Theatre: Notices

Nicholas de Jongh in the Evening Standard dismissed the play as 'pretty and witty but beside the point'. Benedict Nightingale told his Times readers 'I feel ill at ease in her universe, and so, I suspect, will most of you.' Neil Smith in What's On went to the nub of the issue, saying that 'as for the guys, they don't get much of a look in'.

The Art of Theatre: 12 Scene a Faire: Nicholas Wright's Masterclass

NORA: You mean I would never have accepted such a sacrifice? No, of course not. But what would my word have been in opposition to yours? I so firmly believed that you would sacrifice yourself for me - 'don't listen to her,' you would say - 'she is not responsible; she is out of her senses' - you would move heaven and earth. I thought you would get Dr Rank to witness that I was mad, unhinged, distracted. I so firmly believed that you would ruin yourself to save me. That is what I dreaded, and therefore I wanted to die.

THEATRE REVIEW '93 / Facing the final curtain: Tom Stoppard's Arcadia is the experts' choice. Robert Hanks followed its transfer from stage to radio

BACK in the early years of radio, it was easy to transfer a play from the West End on to the airwaves more or less intact: all you did was stick a microphone on the stage. Such simplicity, such purity: Arcadia.

LEADERS OF THE PACK / The fathers of invention: Play Of The Year

TWO LOST playwrights - Tom Stoppard and Harold Pinter - bounced back in 1993; both filled large theatres without making artistic concessions. Pinter's Moonlight was a terrific acting piece with the bonus of relaunching Ian Holm in the fieriest performance of his life. The play itself, though, with its short-winded spurts of invention and strings of synonymous phrases, is a strained exercise in self-imitation.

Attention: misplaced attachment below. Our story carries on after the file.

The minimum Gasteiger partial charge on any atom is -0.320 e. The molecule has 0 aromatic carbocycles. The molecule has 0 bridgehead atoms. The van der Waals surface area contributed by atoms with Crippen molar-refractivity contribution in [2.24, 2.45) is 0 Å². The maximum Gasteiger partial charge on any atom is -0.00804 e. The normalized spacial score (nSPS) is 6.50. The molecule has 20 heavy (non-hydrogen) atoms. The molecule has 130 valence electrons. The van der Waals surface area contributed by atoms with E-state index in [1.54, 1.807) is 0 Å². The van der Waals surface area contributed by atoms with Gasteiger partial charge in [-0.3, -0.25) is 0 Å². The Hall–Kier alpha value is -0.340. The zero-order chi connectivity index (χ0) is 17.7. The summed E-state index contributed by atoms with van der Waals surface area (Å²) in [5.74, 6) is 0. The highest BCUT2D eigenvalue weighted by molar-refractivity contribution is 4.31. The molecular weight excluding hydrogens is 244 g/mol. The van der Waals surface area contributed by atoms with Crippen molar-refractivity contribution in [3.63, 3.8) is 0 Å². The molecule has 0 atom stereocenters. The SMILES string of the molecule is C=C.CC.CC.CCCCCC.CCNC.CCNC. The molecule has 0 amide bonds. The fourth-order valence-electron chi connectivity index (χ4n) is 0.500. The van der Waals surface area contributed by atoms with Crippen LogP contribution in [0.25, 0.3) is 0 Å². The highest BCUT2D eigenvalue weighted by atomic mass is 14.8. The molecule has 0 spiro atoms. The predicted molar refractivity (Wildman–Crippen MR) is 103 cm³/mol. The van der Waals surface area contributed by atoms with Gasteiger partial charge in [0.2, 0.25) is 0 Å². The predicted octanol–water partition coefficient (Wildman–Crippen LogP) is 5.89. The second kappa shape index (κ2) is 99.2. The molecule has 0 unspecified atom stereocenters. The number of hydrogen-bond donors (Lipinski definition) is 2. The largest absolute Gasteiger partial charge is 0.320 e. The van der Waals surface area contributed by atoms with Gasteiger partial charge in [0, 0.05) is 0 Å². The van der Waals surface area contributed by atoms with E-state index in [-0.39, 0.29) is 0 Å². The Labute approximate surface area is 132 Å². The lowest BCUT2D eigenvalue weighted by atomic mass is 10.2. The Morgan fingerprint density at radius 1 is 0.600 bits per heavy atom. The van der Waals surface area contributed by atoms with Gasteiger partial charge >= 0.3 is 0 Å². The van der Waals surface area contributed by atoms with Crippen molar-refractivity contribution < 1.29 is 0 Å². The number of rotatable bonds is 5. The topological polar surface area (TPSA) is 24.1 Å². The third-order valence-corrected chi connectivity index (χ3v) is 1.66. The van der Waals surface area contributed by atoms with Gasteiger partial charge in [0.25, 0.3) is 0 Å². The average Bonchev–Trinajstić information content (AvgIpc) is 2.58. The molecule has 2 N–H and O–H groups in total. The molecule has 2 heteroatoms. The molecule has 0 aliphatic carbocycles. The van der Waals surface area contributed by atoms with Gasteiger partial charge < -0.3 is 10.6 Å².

ARTS / Overheard (CORRECTED)

CORRECTION (PUBLISHED 5 DECEMBER 1993) APPENDED TO THIS ARTICLE

OPERA / All on her own, the Widow without tears: Edward Seckerson on a speechless, setless, motionless Merry Widow from Glyndebourne

The phantom of the operetta is there inside our heads, and always will be. As Franz Welser-Most popped the cork on this particularly fine Glyndebourne vintage and Lehar's Merry Widow once more began to exude her charms, the whole glorious line of succession came back into focus - from Vienna all the way to Broadway, from Johann Strauss and Kalman, through to Herbert, Kern, Rodgers and Loewe. Where would the Gershwins have been without Gilbert and Sullivan; where would Lloyd Webber be without any of them? These days, of course, Sir Andrew's Phantom is more likely to wow them in Vienna than Lehar's Widow. But not that much has changed; their hearts are in the same place. So are their tunes.

Happy Anniversary: England annihilate Australia

HERE are some dates to celebrate in the forthcoming week, a period of coincidental birthdays and death days.

Not prepared to play the Revenue's role: Theatrical actors are challenging a decision to tax them at source

TOMORROW morning, the actor Alec McCowen will begin to play his part in one of the longest-running performances in modern theatre. But this time, the star of the Royal Shakespeare Company will be playing himself - a theatrical actor who found that he was suddenly put on PAYE for his stage earnings.